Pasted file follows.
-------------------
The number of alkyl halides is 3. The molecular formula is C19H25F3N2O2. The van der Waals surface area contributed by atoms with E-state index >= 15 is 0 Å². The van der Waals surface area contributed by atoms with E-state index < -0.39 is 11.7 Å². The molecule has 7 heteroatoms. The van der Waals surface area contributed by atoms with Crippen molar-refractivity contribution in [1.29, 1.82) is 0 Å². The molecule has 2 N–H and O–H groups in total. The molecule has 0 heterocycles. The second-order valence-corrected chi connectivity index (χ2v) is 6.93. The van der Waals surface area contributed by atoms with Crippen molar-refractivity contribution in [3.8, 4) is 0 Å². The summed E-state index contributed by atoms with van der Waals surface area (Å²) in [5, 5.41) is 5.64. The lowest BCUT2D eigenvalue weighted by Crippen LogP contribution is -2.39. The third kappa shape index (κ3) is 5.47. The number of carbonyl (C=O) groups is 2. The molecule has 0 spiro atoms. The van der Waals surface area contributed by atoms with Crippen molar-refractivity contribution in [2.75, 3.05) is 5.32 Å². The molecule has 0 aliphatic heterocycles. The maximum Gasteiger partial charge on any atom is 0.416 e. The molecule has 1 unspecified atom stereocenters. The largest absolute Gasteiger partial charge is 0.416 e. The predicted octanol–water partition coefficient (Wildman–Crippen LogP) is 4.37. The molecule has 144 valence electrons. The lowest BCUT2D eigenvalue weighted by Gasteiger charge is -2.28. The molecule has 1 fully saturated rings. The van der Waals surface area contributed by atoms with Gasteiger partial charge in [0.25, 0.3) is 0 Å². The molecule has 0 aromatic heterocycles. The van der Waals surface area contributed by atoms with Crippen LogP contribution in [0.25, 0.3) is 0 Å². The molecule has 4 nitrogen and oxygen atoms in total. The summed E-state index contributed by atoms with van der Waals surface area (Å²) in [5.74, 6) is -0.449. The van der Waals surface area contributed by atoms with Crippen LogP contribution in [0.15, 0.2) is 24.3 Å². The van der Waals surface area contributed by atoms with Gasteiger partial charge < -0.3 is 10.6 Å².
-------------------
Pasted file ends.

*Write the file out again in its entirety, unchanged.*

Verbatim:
The number of alkyl halides is 3. The molecular formula is C19H25F3N2O2. The van der Waals surface area contributed by atoms with E-state index >= 15 is 0 Å². The van der Waals surface area contributed by atoms with E-state index < -0.39 is 11.7 Å². The molecule has 7 heteroatoms. The van der Waals surface area contributed by atoms with Crippen molar-refractivity contribution in [1.29, 1.82) is 0 Å². The molecule has 2 N–H and O–H groups in total. The molecule has 0 heterocycles. The second-order valence-corrected chi connectivity index (χ2v) is 6.93. The van der Waals surface area contributed by atoms with Crippen molar-refractivity contribution in [3.8, 4) is 0 Å². The summed E-state index contributed by atoms with van der Waals surface area (Å²) in [5, 5.41) is 5.64. The lowest BCUT2D eigenvalue weighted by Crippen LogP contribution is -2.39. The third kappa shape index (κ3) is 5.47. The number of carbonyl (C=O) groups is 2. The molecule has 0 spiro atoms. The van der Waals surface area contributed by atoms with Crippen molar-refractivity contribution in [2.75, 3.05) is 5.32 Å². The molecule has 0 aliphatic heterocycles. The maximum Gasteiger partial charge on any atom is 0.416 e. The molecule has 1 unspecified atom stereocenters. The largest absolute Gasteiger partial charge is 0.416 e. The predicted octanol–water partition coefficient (Wildman–Crippen LogP) is 4.37. The molecule has 144 valence electrons. The lowest BCUT2D eigenvalue weighted by Gasteiger charge is -2.28. The molecule has 1 fully saturated rings. The van der Waals surface area contributed by atoms with Gasteiger partial charge in [0.25, 0.3) is 0 Å². The molecule has 0 aromatic heterocycles. The van der Waals surface area contributed by atoms with Crippen LogP contribution in [0.25, 0.3) is 0 Å². The molecule has 4 nitrogen and oxygen atoms in total. The summed E-state index contributed by atoms with van der Waals surface area (Å²) in [5.74, 6) is -0.449. The van der Waals surface area contributed by atoms with Crippen LogP contribution in [0.15, 0.2) is 24.3 Å². The van der Waals surface area contributed by atoms with Gasteiger partial charge < -0.3 is 10.6 Å².